The Arsenal Of Democracy Fly-Over of Washington, D.C., to commemorate the 75th anniversary of the end of World World II, is an impressive display in so many ways. It shows the brilliance of the aviation hardware that America brought to bear on the Axis powers during the war, a fight that took place many thousands of miles away from home. Aircraft, and the people who designed, built, flew, and supported them, got us there, both literally and otherwise. And the existence of pristine, flyable examples of this hardware, is a testament to those who restore, fly and support them today, and to those who contribute to the cause, which is an expensive one.
World War II was the crucible for modern aviation. Before it, aircraft were still fundamentally primitive machines. And they were few in number. Over the course of the war, which lasted roughly six years, the United States, which had around 3,000 aircraft in its fleets before Pearl Harbor, manufactured approximately 300,000 aircraft, everything from small liaison aircraft to the biggest bombers, for bringing the battle to the farthest corners of the world. Without the involvement of the United States and its ability to mobilize such military might, there’s no telling how much more terrible the war could have been and what long-lasting damage the efforts of Hitler’s war on Europe and Japan’s war on the United States, China, and the Pacific would have brought. The sacrifice of the nation at a time of national crisis continues to inspire.
At the beginning of the war, the role of aircraft in battle was not well understood, in part because their impact on the outcome of World War I was negligible. But advances in design in both aircraft and armament changed that, as was made clear by the German Luftwaffe’s success at bringing the war to the victims of its aggression at lightning speed.
The United States’ challenge was different and more critical. American had to bring its forces to bear from thousands of miles away, places that were untouchable by any hardware the nation had at the outset of the war, even at the outset of American’s official involvement in it, after it declared war against Japan in December of 1941, shortly after the Japanese attack on Pearl Harbor.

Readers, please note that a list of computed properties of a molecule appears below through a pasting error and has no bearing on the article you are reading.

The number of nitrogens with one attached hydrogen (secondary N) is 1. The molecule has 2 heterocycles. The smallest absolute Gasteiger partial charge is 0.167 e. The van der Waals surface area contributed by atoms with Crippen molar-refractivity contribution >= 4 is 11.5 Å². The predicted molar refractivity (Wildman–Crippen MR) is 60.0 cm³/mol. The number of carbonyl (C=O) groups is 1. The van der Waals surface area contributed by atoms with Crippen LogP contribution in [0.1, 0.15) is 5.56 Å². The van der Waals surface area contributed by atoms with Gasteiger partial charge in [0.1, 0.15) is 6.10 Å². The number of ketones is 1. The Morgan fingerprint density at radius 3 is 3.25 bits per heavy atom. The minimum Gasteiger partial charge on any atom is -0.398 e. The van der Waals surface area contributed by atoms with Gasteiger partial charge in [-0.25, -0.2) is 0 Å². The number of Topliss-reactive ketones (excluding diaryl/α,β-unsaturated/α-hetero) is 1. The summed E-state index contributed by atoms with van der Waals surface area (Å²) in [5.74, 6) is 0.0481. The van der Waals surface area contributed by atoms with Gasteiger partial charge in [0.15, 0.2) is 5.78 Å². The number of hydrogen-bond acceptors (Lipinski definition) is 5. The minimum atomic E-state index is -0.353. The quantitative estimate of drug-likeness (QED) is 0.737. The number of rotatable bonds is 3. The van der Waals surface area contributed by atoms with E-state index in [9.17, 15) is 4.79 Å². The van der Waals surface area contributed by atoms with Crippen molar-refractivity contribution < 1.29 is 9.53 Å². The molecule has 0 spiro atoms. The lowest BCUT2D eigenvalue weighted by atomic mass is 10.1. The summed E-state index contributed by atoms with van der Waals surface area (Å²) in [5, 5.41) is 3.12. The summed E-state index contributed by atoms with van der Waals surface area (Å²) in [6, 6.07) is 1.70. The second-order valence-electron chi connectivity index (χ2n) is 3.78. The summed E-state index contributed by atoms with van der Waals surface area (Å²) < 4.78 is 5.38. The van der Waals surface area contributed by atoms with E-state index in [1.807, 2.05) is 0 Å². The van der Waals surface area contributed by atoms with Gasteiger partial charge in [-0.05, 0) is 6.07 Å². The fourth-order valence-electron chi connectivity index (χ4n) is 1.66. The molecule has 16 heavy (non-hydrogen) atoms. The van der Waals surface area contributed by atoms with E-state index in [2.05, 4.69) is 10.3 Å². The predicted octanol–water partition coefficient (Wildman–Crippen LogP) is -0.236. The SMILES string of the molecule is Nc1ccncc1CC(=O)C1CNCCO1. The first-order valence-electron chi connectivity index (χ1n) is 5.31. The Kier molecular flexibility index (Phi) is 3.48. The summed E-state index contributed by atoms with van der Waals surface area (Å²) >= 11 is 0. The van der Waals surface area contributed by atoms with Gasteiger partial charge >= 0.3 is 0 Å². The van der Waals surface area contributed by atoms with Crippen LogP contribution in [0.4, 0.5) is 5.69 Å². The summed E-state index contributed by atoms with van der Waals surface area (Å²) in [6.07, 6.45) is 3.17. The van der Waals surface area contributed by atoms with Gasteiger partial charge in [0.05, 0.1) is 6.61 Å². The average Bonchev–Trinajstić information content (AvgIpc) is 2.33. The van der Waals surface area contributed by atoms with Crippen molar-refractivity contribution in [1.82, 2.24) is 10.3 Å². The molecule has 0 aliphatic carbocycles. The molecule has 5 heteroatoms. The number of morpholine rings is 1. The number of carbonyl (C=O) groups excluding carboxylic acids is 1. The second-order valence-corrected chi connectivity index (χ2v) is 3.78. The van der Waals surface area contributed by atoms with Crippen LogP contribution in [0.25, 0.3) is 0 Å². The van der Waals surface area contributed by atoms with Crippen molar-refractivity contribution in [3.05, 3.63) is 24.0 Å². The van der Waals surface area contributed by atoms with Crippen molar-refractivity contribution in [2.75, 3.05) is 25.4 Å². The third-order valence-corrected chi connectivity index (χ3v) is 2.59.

Perhaps the single best piece of advice that U.S. President Franklin Roosevelt heard was that while air power alone won’t win the war, without it, there can be no victory.
But that meant not only increasing production of the ships and aircraft already in the U.S. arsenal but developing new technologies. While the attack by Japan pushed the very limits of its power, the United States Navy lacked even those capabilities. Its aircraft carriers were already outmoded by the start of the war, and its aircraft fleet was small and underpowered. By Pearl Harbor, the United States had fewer than 200 heavy bombers, and even those were gotten only over stiff opposition by isolationists. The existence of the program, however, allowed the U.S. to ramp up its production. B-17s were crucial in the Allied push to attack Germany, and the development of the North American P-51 Mustang as an escort to the B-17, allowed the Army Air Forces eventually to take the war all the way to Berlin.
The development of the B-29 and the forward air bases in the Pacific that gave it access to the Japanese Islands turned the tide of the war in the Pacific. Without the advances in technology that Americans developed, there’s no telling how differently and how horribly things might have gone instead.
But none of this could have happened without the nation’s commitment to democracy. And that commitment meant personal sacrifice, with more than 400,000 Americans killed in action in all theaters, with more than 670,000 wounded. The sacrifice of those at home was beyond measure. And the impact of the war on the United States was small compared to European countries…as many as 10 million Soviet troops and civilians were killed in the war.
The fly-over on September 25, 2020, by nearly 100 American World War II-era warbirds is touching, but for many of us, 75 years down the line, especially to people younger than the mid-50s average age of active pilots, the display might seem nostalgic and ceremonial, maybe even clichéd.
It is not. The reality of World War II, which I did not know from personal experience, was devastating on so many different levels. The fly-over represents not a hackneyed nod to things forgotten but as a real, human tribute to real, human sacrifice in the face of unthinkable evil, as a real, human tribute to the resolve of a nation and a free world in the face of the tyranny of murderous nations.
Those sacrifices can never be anything but real, and the fly-over is a small way of saying two things, “Thank you,” and “We remember.” In fact, we shall never forget.